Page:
only got one response from someone who also wasn't sure what the RM
said about this.

Question 1:

In this example:  (Pak2 is a library unit)

    generic
       x1: integer;
    package Pak2 is
       pragma Preelaborate;
       pragma Elaborate_Body;
    end Pak2;

    package body Pak2 is
       x2: integer := x1;
    end Pak2;

My reading is that 10.2.1(10) makes this illegal, because it's
possible to instantiate Pak2 with an actual for "x1" that would cause
the declaration of x2 to perform an action that 10.2.1(6-7) makes
nonpreelaborable.  (You could instantiate Pak2 with an actual that
contains a function call or the name of an object, e.g.)

Is my reading correct?


Question 2:

In this case, the object declaration is moved to the spec, so that
10.2.1(10) doesn't apply.

    generic
       x1: integer;
    package Pak2 is
       pragma Preelaborate;
       x2: integer := x1;
    end Pak2;

Pak2 is a library unit.  The Preelaborate on Pak2 makes it legal for
other preelaborable units to "with" Pak2; but (Question 2A) does this
Preelaborate have any effect on the legality of an instance of Pak2?
Specifically, suppose Pak2 (1) is instantiated as a library-level
instantiation New_Pak2, where there is *no* Preelaborate(New_Pak2)
pragma; or (2) is instantiated inside another library unit that is not
preelaborable.  Question 2B: Is it legal to instantiate Pak2 with an
actual for "x1" that contains a non-static function call or the name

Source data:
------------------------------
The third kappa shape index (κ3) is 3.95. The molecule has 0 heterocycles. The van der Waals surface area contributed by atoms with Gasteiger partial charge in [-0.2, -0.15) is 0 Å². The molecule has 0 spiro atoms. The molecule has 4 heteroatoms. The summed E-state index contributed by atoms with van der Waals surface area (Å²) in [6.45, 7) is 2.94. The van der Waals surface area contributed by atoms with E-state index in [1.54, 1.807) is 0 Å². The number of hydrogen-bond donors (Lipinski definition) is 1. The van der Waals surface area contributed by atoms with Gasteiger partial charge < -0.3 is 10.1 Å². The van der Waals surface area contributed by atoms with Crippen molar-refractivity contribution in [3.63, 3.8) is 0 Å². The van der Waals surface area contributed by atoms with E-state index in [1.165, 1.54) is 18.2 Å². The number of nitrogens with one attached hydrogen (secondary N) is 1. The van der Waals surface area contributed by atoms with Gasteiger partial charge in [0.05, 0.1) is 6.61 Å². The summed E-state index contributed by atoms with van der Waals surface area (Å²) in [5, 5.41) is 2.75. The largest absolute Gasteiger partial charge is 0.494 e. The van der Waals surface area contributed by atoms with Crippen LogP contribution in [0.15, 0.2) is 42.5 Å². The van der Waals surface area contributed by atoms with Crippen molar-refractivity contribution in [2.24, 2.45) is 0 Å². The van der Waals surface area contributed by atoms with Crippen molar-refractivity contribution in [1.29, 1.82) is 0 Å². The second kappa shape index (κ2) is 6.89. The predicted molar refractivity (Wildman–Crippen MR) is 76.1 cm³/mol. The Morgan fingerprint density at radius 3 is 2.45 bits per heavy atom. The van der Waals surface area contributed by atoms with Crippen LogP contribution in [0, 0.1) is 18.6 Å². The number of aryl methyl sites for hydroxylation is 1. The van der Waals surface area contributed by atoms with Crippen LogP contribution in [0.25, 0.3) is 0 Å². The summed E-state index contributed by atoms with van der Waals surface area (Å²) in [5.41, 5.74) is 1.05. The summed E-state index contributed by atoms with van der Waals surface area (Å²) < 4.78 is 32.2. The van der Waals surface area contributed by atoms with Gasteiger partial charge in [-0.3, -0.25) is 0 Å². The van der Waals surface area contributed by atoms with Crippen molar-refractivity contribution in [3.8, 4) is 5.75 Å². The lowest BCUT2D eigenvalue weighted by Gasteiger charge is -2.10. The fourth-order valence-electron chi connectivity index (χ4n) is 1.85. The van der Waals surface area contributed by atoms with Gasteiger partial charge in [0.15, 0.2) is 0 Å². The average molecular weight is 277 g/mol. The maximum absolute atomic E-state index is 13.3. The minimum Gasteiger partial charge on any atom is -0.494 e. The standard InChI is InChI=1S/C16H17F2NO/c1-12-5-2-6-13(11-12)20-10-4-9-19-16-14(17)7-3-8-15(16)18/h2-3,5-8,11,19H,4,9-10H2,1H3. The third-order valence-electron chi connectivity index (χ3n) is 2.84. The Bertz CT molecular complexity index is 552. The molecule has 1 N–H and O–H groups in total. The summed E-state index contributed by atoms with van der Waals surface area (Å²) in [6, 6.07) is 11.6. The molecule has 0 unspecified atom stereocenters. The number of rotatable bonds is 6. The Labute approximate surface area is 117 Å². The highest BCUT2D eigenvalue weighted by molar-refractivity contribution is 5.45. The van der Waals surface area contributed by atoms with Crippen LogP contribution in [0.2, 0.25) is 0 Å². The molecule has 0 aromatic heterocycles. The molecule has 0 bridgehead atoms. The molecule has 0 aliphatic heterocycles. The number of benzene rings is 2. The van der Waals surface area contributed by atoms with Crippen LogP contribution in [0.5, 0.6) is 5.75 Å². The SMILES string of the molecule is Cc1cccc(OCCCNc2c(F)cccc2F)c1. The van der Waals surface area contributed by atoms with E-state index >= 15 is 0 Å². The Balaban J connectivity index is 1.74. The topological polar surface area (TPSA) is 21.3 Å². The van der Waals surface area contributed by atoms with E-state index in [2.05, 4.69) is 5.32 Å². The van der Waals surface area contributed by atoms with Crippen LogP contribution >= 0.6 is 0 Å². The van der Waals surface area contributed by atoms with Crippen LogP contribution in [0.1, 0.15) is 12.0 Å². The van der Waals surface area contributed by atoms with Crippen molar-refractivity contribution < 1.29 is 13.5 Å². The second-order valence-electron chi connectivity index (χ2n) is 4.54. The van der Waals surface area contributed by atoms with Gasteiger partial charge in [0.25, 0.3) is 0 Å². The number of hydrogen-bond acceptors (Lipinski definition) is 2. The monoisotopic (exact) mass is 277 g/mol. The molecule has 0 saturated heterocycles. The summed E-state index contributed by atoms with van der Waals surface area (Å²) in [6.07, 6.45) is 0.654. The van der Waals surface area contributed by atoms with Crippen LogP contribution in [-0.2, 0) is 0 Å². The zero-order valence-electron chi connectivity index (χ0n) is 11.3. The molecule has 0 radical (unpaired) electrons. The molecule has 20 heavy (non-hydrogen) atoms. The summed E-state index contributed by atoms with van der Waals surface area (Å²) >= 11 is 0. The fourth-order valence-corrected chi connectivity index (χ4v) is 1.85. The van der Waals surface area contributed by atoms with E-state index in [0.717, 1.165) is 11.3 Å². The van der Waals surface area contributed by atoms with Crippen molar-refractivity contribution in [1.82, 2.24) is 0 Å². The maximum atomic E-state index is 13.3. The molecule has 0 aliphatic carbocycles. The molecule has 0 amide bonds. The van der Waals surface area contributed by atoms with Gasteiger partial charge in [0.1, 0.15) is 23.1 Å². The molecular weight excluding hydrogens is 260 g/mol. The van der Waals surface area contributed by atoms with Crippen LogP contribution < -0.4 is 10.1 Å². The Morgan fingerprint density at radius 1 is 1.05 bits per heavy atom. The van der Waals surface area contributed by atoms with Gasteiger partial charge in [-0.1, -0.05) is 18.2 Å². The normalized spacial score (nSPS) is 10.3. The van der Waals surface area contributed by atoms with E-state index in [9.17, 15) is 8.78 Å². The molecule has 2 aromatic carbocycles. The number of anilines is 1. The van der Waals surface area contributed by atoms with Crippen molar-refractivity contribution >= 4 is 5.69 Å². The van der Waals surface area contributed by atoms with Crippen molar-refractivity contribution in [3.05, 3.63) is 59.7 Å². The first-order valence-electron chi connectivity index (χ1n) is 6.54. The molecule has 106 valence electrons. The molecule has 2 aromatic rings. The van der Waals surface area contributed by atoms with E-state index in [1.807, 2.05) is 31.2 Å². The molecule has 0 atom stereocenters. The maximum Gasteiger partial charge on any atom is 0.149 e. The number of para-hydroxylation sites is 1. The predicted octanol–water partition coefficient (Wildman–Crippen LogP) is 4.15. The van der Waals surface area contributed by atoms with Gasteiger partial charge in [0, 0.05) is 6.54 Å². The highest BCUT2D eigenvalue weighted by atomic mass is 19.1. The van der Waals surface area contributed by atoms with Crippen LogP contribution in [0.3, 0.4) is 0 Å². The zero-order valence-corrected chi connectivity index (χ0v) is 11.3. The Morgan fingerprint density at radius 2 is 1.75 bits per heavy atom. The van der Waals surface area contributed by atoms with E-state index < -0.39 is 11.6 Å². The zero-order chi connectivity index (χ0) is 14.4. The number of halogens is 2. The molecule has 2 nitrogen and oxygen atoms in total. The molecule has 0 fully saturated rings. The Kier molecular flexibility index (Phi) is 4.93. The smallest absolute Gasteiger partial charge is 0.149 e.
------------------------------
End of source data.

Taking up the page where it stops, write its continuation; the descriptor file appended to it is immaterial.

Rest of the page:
of an object?  I think the answer to Question 2B is "yes" [in both
cases], and the answer to Question 2A is "no"; but different people
have come to different conclusions, so it would appear that the RM or
AARM ought to be clearer about this.

****************************************************************

From: Randy Brukardt
Sent: Wednesday, December 1, 2004  6:16 PM

I don't (off-hand) know the answer to Question 1, but Question 2 is exactly
the question of AI-41, which was included in the corrigendum. Thus the
answers are 2A) No, and 2B) Yes.

Note that AI-41 changes wording in 10.1.5, and thus is discussed there;
there isn't any mention of it in 10.2.1 because it applies to all program
unit pragmas. (There's nothing special about Preelaborate this way.)

I would expect that anyone that's confused hasn't read AI-41 or the
Corrigendum, but perhaps I've missed something.

****************************************************************

From: Adam Beneschan
Sent: Wednesday, December 1, 2004  6:36 PM

Yes, thanks; I wasn't aware of AI-41.  I looked for the AI cross
reference under section 10.2.1 and didn't find anything there, but I
missed this one.  I probably should have thought to look at 10.1.5.
My fault.

****************************************************************

From: Gary Dismukes
Sent: Wednesday, December 1, 2004  7:08 PM

> My reading is that 10.2.1(10) makes this illegal, because it's
> possible to instantiate Pak2 with an actual for "x1" that would cause
> the declaration of x2 to perform an action that 10.2.1(6-7) makes
> nonpreelaborable.  (You could instantiate Pak2 with an actual that
> contains a function call or the name of an object, e.g.)
>
> Is my reading correct?

That's the way I read it as well, that is, that it's intended to be an
assume-the-worst rule.

It does seem though that for completeness the wording of the rule should also
say something about presuming that the actual for a formal 'in' object is a
nonstatic object or some such, rather than just specifying the form of the
actual for formal types and formal subprograms.

****************************************************************

From: Tucker Taft
Sent: Wednesday, December 1, 2004  9:37 PM

I agree with Gary.

****************************************************************